Table 12-1 Main Causes of Anosmia ||Download (.pdf)
Table 12-1 Main Causes of Anosmia
Chronic rhinitis (allergic, atrophic, cocaine, infectious—herpes, influenza)
Overuse of nasal vasoconstrictors
Head injury with tearing of olfactory filaments
Subarachnoid hemorrhage, meningitis
Toxic (organic solvents, certain antibiotics—aminoglycosides, tetracyclines, corticosteroids, methotrexate, opiates, L-dopa)
Metabolic (thiamine and B12 deficiency, adrenal and thyroid deficiency, cirrhosis, renal failure, menses)
Compressive and infiltrative lesions (craniopharyngioma, meningioma, aneurysm, meningoencephalocele)
Degenerative diseases (Parkinson, Alzheimer, Huntington)
Temporal lobe epilepsy
Malingering and hysteria
The value of testing smell in one nostril at a time has been questioned, for example by Welge-Luessen and colleagues, who studied olfactory groove meningiomas. They found, contrary to expectations, that this test was not sensitive to the presence of a unilateral lesion, ostensibly because of mixing of air in the nasopharynx. Nonetheless, other experience suggests that rapidly sniffing through one nostril does briefly allow segregation of each side of the nasal cavities and can detect unilateral lesions.
A more elaborate scratch-and-sniff test has been developed and standardized by Doty and colleagues (University of Pennsylvania Smell Identification Test). In this test the patient attempts to identify 40 microencapsulated odorants, and olfactory performance is compared with that of age- and sex-matched normal individuals. Unique features of this test are a means for detecting malingering and amenability to self-administration. Air-dilution olfactory detection is an even more refined way of determining thresholds of sensation and of demonstrating normal olfactory perception in the absence of odor identification. The use of olfactory evoked potentials is being investigated in some electrophysiology laboratories, but their reliability is uncertain. These last two refined techniques are essentially research tools and are not used in neurologic practice.
The loss of smell usually falls into one of three categories: nasal (in which odorants do not reach the olfactory receptors), olfactory neuroepithelial (caused by destruction of receptors or their axon filaments), and central (olfactory pathway lesions).
Viewed from another perspective, in an analysis of 4,000 cases of anosmia from specialized clinics, Hendriks found that the three most common diagnoses were viral infection of the upper respiratory tracts (the largest group), nasal or paranasal sinus disease, and head injury.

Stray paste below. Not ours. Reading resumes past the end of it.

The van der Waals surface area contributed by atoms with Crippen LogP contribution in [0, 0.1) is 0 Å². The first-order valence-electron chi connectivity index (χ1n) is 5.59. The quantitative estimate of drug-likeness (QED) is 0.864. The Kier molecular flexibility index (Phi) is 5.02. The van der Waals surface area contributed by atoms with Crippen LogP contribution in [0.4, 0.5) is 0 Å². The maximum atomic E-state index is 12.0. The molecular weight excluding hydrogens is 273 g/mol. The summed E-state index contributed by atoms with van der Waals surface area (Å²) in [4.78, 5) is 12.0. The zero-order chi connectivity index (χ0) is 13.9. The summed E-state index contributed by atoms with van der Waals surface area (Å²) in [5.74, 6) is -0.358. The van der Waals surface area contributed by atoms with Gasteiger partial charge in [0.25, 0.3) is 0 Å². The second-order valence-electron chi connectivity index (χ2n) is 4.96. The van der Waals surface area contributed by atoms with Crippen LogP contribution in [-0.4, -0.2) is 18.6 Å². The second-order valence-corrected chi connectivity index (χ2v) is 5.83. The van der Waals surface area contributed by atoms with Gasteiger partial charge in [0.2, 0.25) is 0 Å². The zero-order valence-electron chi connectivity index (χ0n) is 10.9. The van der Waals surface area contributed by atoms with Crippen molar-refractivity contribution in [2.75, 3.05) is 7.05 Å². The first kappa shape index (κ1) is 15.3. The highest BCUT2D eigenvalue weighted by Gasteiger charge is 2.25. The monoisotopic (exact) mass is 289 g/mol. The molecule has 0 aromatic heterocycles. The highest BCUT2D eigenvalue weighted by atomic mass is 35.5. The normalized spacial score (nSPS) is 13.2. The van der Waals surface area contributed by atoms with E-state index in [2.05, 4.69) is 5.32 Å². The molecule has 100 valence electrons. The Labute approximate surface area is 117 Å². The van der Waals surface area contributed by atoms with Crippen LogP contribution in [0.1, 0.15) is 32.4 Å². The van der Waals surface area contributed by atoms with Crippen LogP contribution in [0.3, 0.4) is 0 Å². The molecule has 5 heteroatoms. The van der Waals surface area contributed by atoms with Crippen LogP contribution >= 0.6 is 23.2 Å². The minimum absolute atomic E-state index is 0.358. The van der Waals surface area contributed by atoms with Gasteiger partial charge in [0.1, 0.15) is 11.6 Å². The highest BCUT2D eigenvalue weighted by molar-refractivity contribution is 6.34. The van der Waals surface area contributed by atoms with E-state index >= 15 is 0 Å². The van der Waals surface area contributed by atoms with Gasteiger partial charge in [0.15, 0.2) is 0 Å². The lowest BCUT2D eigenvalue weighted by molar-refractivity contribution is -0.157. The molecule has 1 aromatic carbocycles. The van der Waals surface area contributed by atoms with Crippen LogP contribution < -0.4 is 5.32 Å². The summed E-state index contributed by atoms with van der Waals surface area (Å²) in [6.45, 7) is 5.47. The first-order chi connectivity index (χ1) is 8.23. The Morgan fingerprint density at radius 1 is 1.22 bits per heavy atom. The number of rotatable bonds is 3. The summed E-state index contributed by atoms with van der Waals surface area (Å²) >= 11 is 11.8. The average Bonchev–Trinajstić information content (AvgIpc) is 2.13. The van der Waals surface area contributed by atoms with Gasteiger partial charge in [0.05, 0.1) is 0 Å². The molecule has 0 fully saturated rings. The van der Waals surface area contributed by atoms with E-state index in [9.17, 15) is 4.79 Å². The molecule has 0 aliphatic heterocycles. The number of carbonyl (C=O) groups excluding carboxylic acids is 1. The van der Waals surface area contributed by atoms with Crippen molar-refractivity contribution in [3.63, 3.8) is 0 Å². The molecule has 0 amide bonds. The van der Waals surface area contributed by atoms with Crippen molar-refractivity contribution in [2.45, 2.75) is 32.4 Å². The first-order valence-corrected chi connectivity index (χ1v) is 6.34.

Regarding the nasal diseases responsible for bilateral hyposmia or anosmia, the most frequent are those in which hypertrophy and hyperemia of the nasal mucosa prevent olfactory stimuli from reaching the receptor cells. Heavy smoking is probably the most frequent cause of hyposmia in clinical practice. Chronic atrophic rhinitis; sinusitis of allergic, vasomotor, or infective types; nasal polyposis; and overuse of topical vasoconstrictors are other common causes. Biopsies of the olfactory mucosa in cases of allergic rhinitis have shown that the sensory epithelial cells are still present, but their cilia are deformed and shortened and are buried under other mucosal cells. Influenza, herpes simplex, and hepatitis virus infections may be followed by hyposmia or anosmia caused by destruction of receptor cells; if the basal cells are also destroyed, this may be permanent. These cells may also be affected as a result of atrophic rhinitis and local radiation therapy or by a rare type of tumor (esthesioneuroblastoma) that originates in the olfactory epithelium. There is also a group of uncommon diseases in which the primary receptor neurons are congenitally absent or hypoplastic and lack cilia. One of these is the Kallmann syndrome of congenital anosmia and hypogonadotropic hypogonadism. A similar disorder occurs in Turner syndrome and in albinos because of an ill-defined congenital structural defect.
Anosmia that follows head injury is most often a result of tearing of the delicate filaments of the receptor cells as they pass through the cribriform plate, especially if the injury is severe enough to cause fracture. The damage may be unilateral or bilateral. With closed head injury, complete anosmia is relatively infrequent (6 percent of Sumner's series of 584 cases), but lesser degrees are common in our experience. Some recovery of olfaction occurs in about one-third of cases over a period of several days to months. Beyond 6 to 12 months, recovery is negligible. Cranial surgery, subarachnoid hemorrhage, and chronic meningeal inflammation may have similar effects.
In some of the cases of traumatic anosmia, there is also a loss of taste (ageusia). Ferrier, who first described traumatic ageusia in 1876, noted that there was always anosmia as well—an observation subsequently corroborated by Sumner. Often, the ageusia also clears within a few weeks. A bilateral traumatic lesion near the frontal operculum and paralimbic region, where olfactory and gustatory receptive zones are in close proximity, would best explain this concurrence, but this has not been proven. As stated earlier, the interruption of olfactory filaments alone would explain a reduction in the ability to perceive the subtleties of specific flavors, but not ageusia.